Natcore Develops All-Low-Temperature, Laser-Processed Solar Cell


Natcore Technology has announced that its R&D Center in Rochester, N.Y., has created an all-low-temperature, laser-processed solar cell. The company says this development sets the stage for a marriage between Natcore's laser processing and its black silicon technology and could lead to gains in efficiency and significantly lower production costs.

According to Natcore, current silicon processing techniques involve temperatures of 850 degrees C (1,562 degrees F) or higher. However, Natcore says its process does not entail temperatures above 350 degrees C for any step. The company adds that 350 degrees C is a common annealing temperature used in industry, whereas exposure to 850 degrees C and above, the temperature typically used for conventional solar cells, requires specialized equipment.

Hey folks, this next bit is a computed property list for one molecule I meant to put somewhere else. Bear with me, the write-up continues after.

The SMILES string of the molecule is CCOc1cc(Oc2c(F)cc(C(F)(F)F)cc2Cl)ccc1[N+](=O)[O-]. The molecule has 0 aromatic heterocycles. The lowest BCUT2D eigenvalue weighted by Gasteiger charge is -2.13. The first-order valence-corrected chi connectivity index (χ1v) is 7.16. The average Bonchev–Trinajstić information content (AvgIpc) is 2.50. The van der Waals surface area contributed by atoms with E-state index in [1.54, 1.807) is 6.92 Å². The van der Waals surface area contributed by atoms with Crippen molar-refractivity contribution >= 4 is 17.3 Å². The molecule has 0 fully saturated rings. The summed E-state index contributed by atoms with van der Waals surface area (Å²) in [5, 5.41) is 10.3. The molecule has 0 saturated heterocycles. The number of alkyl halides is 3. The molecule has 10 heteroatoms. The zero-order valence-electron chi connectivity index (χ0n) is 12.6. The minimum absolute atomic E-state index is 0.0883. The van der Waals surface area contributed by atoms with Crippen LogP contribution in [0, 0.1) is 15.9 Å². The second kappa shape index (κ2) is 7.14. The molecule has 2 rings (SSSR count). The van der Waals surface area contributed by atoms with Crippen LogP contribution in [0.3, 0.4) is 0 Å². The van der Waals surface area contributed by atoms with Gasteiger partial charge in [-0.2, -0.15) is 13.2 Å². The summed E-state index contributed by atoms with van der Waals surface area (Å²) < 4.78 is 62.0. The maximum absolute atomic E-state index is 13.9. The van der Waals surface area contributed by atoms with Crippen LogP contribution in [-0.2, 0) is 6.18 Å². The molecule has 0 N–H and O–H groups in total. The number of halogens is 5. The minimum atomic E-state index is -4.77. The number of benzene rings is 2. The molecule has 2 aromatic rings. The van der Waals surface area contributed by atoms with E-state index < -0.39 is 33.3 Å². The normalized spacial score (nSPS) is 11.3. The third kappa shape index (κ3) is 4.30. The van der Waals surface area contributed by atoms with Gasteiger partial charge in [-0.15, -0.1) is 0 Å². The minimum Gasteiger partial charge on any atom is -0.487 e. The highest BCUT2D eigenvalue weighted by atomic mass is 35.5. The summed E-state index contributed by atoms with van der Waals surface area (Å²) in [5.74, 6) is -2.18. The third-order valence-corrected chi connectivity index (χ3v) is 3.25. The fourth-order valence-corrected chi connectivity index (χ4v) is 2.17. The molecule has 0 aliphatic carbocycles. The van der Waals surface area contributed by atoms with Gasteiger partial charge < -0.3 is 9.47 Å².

For example, processing at the higher temperature is done in some form of a diffusion furnace, the interior of which needs to be fabricated from quartz or other very high-temperature compatible materials like silicon carbide. Natcore says its process eliminates that diffusion furnace altogether and, thus, helps save costs.

‘Applying a black silicon etch is a very inexpensive antireflective process,’ says Chuck Provini, Natcore's president and CEO. ‘Laser processing is also relatively low cost, because it reduces energy and chemical costs associated with the furnace that it replaces. By combining two low-cost, low-temperature processes, Natcore is effecting a paradigm change as to how solar cells are made. We believe that our proprietary technology will be in great demand, and we will move to license it to the right partner as soon as possible.’

The next steps in the development will be to add Natcore's black silicon antireflection control technology to the front of the cell and to move the front contacts to the back of the cell in what is called an interdigitated contact pattern. The company says eliminating the front contacts will allow a 3% to 4% more light to enter the cell and increase its output.

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